Anne Cain
March 02, 2012

March is National Nutrition Month and the time to turn our thoughts to healty eating.  If you haven't noticed, Greek yogurt is all the rage these days, and I did wonder if it was more nutritious than regular yogurt.  According a a report on U.S. News & World Report Health,  Greek yogurt does have a slight edge over regular yogurt, although both certainly can be included in a healthy diet. 

Greek yogurt is strained to remove a lot of the liquid, whey, and lactose, so that's why it  has a thick, creamy consistency. It's high in protein, about 15-20 grams for a 6-ounce serving.  The same size serving of regular yogurt has about 9 grams of protein. Plain Greek yogurt has about half the amount of carbs as regular plain yogurt, but both of these will have more carbs if they are sweetened with sugar or fruit.  Coming in at 16 grams of saturated fat for 7 ounces, regular Greek yogurt  is not low in fat, so you might want to consider eating a low-fat or fat-free version. Greek yogurt is also a good source of calcium, even though a little bit of calcium is lost in the straining process.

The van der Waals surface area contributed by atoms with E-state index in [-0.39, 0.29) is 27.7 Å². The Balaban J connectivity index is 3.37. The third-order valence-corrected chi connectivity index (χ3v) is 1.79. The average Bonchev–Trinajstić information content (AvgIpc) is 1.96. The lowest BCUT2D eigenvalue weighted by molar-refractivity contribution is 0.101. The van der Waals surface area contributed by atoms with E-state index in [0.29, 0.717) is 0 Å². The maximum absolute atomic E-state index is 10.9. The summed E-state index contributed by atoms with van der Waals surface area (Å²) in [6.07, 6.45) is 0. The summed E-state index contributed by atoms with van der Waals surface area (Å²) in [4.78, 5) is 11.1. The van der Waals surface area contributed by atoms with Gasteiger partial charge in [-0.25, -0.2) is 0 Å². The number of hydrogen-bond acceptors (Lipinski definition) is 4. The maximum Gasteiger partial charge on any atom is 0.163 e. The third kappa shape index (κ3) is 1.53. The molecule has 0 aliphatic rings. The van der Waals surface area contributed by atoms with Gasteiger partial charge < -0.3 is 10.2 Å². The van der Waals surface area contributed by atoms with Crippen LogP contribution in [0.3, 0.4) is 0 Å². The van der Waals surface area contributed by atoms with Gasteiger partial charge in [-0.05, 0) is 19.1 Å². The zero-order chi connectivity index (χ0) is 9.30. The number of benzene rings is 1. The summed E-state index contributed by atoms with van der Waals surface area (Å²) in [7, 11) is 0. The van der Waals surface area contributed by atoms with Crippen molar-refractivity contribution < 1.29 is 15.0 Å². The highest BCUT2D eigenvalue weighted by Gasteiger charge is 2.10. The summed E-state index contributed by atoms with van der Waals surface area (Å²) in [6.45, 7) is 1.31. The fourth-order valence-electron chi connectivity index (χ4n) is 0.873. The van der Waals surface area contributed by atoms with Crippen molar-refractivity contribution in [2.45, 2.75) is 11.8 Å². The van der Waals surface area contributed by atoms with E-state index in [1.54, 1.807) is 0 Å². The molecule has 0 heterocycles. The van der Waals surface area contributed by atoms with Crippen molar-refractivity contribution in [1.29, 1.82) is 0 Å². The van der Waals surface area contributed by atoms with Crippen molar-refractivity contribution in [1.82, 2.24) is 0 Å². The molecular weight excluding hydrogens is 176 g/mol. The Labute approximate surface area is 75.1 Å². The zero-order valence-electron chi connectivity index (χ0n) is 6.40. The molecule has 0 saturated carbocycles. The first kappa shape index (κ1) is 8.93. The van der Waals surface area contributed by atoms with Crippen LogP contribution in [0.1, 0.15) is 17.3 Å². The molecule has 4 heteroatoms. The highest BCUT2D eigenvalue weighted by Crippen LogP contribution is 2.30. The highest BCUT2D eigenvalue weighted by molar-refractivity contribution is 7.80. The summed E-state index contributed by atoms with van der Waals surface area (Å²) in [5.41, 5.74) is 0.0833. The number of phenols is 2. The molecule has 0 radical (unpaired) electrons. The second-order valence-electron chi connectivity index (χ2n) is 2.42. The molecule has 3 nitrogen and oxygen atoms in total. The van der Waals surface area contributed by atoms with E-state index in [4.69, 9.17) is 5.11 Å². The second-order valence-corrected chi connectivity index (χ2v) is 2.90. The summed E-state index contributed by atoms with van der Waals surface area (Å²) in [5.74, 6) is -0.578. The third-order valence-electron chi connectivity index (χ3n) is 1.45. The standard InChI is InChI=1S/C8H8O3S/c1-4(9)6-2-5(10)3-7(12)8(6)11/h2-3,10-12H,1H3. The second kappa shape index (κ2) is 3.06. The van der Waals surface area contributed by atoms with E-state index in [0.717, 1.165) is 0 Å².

Because of thick, creamy texture, Greek yogurt does have a lot of versatility in the kitchen. You can use it in place of sour cream or cream cheese in dips and dressings, as a topping, or in dessert recipes.  If you haven't tried Greek yogurt, check it out and let us know what you think. You can also make your own.  Check out our video on How to Make Greek Yogurt and see how easy it is.

Start National Nutrition Month with a bang and try this 4-ingredient dessert starring the new darling of the yogurt world. 

Recipe: Greek-Style Yogurt with Honey and Walnuts

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